Impossible Sandwiches

Age 11 to 18

In this 7-sandwich: 7 1 3 1 6 4 3 5 7 2 4 6 2 5 there are 7 numbers between the 7s, 6 between the 6s etc. The article shows which values of n can make n-sandwiches and which cannot.

Fractional Calculus III

Age 16 to 18

Fractional calculus is a generalisation of ordinary calculus where you can differentiate n times when n is not a whole number.

Classifying Solids Using Angle Deficiency

Age 11 to 16 Challenge Level:

Toni Beardon has chosen this article introducing a rich area for practical exploration and discovery in 3D geometry

Mouhefanggai

Age 14 to 16

Imagine two identical cylindrical pipes meeting at right angles and think about the shape of the space which belongs to both pipes. Early Chinese mathematicians call this shape the mouhefanggai.

Age 14 to 16 Challenge Level:

Kyle and his teacher disagree about his test score - who is right?

Square Pair Circles

Age 16 to 18 Challenge Level:

Investigate the number of points with integer coordinates on circles with centres at the origin for which the square of the radius is a power of 5.

More Sums of Squares

Age 16 to 18

Tom writes about expressing numbers as the sums of three squares.

Triangular Intersection

Age 14 to 16 Short Challenge Level:

What is the largest number of intersection points that a triangle and a quadrilateral can have?

Sums of Squares and Sums of Cubes

Age 16 to 18

An account of methods for finding whether or not a number can be written as the sum of two or more squares or as the sum of two or more cubes.

Pythagorean Triples I

Age 11 to 16

The first of two articles on Pythagorean Triples which asks how many right angled triangles can you find with the lengths of each side exactly a whole number measurement. Try it!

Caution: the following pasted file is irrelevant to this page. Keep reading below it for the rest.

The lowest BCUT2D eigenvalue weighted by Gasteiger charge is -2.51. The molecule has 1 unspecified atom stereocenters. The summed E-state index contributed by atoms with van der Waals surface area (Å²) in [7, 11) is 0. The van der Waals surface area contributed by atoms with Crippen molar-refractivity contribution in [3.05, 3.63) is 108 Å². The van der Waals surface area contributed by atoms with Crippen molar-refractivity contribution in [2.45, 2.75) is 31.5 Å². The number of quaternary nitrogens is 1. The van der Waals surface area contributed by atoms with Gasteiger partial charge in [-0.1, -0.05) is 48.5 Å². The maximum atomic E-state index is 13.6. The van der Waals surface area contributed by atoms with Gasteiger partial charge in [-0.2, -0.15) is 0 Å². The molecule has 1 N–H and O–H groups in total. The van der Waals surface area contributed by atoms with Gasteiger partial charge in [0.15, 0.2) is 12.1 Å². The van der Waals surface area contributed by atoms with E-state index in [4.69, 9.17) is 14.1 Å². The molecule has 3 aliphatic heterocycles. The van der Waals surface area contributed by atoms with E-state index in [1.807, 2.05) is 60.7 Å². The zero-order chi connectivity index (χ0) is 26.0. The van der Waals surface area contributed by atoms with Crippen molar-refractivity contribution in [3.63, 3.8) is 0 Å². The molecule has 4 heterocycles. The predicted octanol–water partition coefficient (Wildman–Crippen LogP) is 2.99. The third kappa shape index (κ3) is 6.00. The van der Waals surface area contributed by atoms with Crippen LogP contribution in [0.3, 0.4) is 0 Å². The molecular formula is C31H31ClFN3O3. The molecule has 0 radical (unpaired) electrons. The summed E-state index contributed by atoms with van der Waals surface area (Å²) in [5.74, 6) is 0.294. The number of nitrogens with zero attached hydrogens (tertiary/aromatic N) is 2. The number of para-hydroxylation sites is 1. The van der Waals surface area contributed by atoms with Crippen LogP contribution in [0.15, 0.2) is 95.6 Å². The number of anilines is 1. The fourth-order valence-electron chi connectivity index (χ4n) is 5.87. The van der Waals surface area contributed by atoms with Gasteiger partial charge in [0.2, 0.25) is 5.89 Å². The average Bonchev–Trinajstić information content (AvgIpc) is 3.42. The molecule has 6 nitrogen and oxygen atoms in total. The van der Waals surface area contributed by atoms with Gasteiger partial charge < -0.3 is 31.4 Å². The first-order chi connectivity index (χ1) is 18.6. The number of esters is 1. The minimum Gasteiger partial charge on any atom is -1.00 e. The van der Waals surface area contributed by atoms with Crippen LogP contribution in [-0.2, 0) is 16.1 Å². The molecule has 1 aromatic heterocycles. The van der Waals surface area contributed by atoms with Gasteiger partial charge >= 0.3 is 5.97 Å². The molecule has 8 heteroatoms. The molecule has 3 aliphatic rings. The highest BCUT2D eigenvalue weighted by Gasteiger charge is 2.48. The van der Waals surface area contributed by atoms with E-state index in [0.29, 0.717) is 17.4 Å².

Always Perfect

Age 14 to 16 Challenge Level:

Show that if you add 1 to the product of four consecutive numbers the answer is ALWAYS a perfect square.

Mechanical Integration

Age 16 to 18 Challenge Level:

To find the integral of a polynomial, evaluate it at some special points and add multiples of these values.

Age 16 to 18 Challenge Level:

Find all positive integers a and b for which the two equations: x^2-ax+b = 0 and x^2-bx+a = 0 both have positive integer solutions.

Postage

Age 14 to 16 Challenge Level:

The country Sixtania prints postage stamps with only three values 6 lucres, 10 lucres and 15 lucres (where the currency is in lucres).Which values cannot be made up with combinations of these postage. . . .

Angle Trisection

Age 14 to 16 Challenge Level:

It is impossible to trisect an angle using only ruler and compasses but it can be done using a carpenter's square.

Little and Large

Age 16 to 18 Challenge Level:

A point moves around inside a rectangle. What are the least and the greatest values of the sum of the squares of the distances from the vertices?

Proof of Pick's Theorem

Age 16 to 18 Challenge Level:

Follow the hints and prove Pick's Theorem.

Modulus Arithmetic and a Solution to Differences